One of the reasons for all of these pre-requisite classes is because Surgical Technology is the only high school program that gives you an associates degree upon completion. This can be a major benefit because after working as a Surgical Technician for six months, one can switch to part time and transfer to a four year university as a Junior. Another major benefit to this program is the starting pay for a new, entry-level Surgical Technologist is around $20 an hour. This is crazy because it is a three semester program. Maughn shared another benefit, “It was almost unheard of to be an 18 year old in the OR [Operating Room] before this program. Most 18 year olds don’t even know if they are going to college or not, let alone choosing a career that could last a lifetime.” 


Finally, the biggest benefit is the potential to have your college tuition paid for. If you work for a hospital, and they want you to come back after college, they may pay a portion of your college tuition in return for you coming to work with them after your higher education. 


This program has many benefits, but there are various challenges involved. The first is that it is a very rigorous program. Hatton said, “It is a commitment. It takes up a lot of your free time, so you have to make sacrifices like giving up extracurricular activities, social life, etc. The curriculum isn’t easy either; there is a lot of information to know and a lot of studying to be done.”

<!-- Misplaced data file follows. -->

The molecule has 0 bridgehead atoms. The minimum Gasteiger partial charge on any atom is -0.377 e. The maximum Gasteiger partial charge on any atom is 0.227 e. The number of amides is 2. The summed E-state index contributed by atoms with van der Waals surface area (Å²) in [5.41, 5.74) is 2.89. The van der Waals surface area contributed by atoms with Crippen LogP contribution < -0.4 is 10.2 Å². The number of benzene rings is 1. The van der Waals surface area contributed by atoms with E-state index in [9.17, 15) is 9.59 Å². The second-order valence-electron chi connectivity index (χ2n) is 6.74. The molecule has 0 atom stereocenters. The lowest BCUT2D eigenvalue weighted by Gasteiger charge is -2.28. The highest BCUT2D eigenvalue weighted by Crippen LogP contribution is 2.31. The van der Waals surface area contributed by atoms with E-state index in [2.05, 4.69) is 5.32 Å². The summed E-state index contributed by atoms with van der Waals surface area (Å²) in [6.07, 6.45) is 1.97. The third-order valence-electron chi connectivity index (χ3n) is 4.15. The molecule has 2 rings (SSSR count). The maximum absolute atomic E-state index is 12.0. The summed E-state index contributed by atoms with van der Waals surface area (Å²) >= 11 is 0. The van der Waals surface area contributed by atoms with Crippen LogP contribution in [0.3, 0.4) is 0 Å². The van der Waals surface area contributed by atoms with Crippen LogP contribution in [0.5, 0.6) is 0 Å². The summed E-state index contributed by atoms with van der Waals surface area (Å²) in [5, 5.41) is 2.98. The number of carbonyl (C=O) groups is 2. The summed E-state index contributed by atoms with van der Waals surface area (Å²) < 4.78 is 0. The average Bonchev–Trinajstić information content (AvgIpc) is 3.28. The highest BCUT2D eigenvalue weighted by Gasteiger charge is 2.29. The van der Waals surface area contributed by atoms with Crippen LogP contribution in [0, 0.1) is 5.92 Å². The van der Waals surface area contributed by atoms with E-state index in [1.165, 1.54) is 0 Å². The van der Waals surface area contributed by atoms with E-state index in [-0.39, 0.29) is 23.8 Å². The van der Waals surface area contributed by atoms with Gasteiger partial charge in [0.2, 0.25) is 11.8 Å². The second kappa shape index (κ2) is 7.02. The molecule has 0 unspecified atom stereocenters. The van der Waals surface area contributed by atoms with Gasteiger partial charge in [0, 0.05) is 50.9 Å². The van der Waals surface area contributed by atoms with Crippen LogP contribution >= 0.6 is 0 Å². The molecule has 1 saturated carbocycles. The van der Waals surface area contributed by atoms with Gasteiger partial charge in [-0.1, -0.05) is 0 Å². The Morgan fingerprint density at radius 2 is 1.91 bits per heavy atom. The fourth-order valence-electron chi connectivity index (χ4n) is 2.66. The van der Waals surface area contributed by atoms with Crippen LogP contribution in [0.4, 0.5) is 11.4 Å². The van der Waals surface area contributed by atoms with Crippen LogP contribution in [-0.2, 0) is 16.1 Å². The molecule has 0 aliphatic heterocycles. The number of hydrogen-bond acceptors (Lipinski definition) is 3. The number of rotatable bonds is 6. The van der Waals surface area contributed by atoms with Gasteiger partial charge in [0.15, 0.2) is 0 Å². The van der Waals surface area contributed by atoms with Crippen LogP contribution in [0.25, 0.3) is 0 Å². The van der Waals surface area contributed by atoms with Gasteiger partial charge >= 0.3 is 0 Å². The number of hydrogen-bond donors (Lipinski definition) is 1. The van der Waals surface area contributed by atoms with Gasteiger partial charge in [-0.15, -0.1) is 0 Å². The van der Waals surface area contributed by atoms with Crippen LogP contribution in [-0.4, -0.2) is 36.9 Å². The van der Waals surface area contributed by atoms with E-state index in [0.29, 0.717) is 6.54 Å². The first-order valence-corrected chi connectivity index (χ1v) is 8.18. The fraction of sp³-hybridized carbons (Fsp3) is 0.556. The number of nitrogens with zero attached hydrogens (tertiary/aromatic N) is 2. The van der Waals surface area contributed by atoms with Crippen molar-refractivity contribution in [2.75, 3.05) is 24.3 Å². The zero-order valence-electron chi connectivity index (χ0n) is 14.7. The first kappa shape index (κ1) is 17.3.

Another part of the program that most of the students struggle with is the co-requisite of BIOL 2320/2325, or college Junior level Anatomy. The requirement is to pass this class with a C+ or higher, or you will be dismissed from the program. This class is taken during the first semester of the program, and is thus taken alongside SURG 1250. As a result, your time isn’t entirely devoted to studying for the Surgical Technology Program; significant effort must also be placed into studying Anatomy. 


The last potential barrier for the program is it being Early Enrollment. This means that it is full college tuition, which ends up being around $7,000 in the end. 

This program has its pros and cons, but overall it is worth it and will give you countless opportunities as a young adult. Hatton said, “Taking the Surg Tech program is one of the best choices I’ve ever made.” The professor is also a major benefit to taking this program. “He is like another dad to me. He genuinely is an amazing person through and through and really cares about his students. All throughout my middle school and high school years, I have never had a teacher who cared as much as he did. He will do whatever he can to help his students succeed, even if that means learning how to work a computer. No professor can compare,” Hatton said.